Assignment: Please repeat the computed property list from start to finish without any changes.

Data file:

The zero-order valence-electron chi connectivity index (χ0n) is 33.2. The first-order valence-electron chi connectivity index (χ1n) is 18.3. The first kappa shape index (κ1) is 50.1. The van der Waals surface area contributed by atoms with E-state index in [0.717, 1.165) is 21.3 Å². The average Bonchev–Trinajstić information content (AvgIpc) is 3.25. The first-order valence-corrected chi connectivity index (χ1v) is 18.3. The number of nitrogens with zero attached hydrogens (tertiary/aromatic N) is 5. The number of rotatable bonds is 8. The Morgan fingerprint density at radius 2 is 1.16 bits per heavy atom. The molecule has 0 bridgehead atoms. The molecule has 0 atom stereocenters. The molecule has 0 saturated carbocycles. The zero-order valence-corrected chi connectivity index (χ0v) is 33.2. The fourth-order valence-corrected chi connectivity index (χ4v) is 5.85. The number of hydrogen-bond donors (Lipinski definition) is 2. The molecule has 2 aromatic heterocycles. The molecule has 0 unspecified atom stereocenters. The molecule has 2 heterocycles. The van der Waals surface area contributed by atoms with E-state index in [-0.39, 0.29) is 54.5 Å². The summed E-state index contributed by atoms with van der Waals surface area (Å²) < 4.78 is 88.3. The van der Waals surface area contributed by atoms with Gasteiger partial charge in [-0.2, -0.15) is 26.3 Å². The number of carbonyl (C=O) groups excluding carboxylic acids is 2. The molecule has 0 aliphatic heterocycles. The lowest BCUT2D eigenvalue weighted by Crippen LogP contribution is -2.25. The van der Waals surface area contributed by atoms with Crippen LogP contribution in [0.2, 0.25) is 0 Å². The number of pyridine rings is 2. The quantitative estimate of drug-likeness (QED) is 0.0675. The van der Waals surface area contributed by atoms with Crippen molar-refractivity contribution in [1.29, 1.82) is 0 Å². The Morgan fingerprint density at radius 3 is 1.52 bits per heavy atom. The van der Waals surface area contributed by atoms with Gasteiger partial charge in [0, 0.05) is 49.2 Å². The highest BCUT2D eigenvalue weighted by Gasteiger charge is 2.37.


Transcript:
The zero-order valence-electron chi connectivity index (χ0n) is 33.2. The first-order valence-electron chi connectivity index (χ1n) is 18.3. The first kappa shape index (κ1) is 50.1. The van der Waals surface area contributed by atoms with E-state index in [0.717, 1.165) is 21.3 Å². The average Bonchev–Trinajstić information content (AvgIpc) is 3.25. The first-order valence-corrected chi connectivity index (χ1v) is 18.3. The number of nitrogens with zero attached hydrogens (tertiary/aromatic N) is 5. The number of rotatable bonds is 8. The Morgan fingerprint density at radius 2 is 1.16 bits per heavy atom. The molecule has 0 bridgehead atoms. The molecule has 0 atom stereocenters. The molecule has 0 saturated carbocycles. The zero-order valence-corrected chi connectivity index (χ0v) is 33.2. The fourth-order valence-corrected chi connectivity index (χ4v) is 5.85. The number of hydrogen-bond donors (Lipinski definition) is 2. The molecule has 2 aromatic heterocycles. The molecule has 0 unspecified atom stereocenters. The molecule has 2 heterocycles. The van der Waals surface area contributed by atoms with E-state index in [-0.39, 0.29) is 54.5 Å². The summed E-state index contributed by atoms with van der Waals surface area (Å²) < 4.78 is 88.3. The van der Waals surface area contributed by atoms with Gasteiger partial charge in [-0.2, -0.15) is 26.3 Å². The number of carbonyl (C=O) groups excluding carboxylic acids is 2. The molecule has 0 aliphatic heterocycles. The lowest BCUT2D eigenvalue weighted by Crippen LogP contribution is -2.25. The van der Waals surface area contributed by atoms with Crippen LogP contribution in [0.2, 0.25) is 0 Å². The number of pyridine rings is 2. The quantitative estimate of drug-likeness (QED) is 0.0675. The van der Waals surface area contributed by atoms with Crippen molar-refractivity contribution in [1.29, 1.82) is 0 Å². The Morgan fingerprint density at radius 3 is 1.52 bits per heavy atom. The van der Waals surface area contributed by atoms with Gasteiger partial charge in [0, 0.05) is 49.2 Å². The highest BCUT2D eigenvalue weighted by Gasteiger charge is 2.37.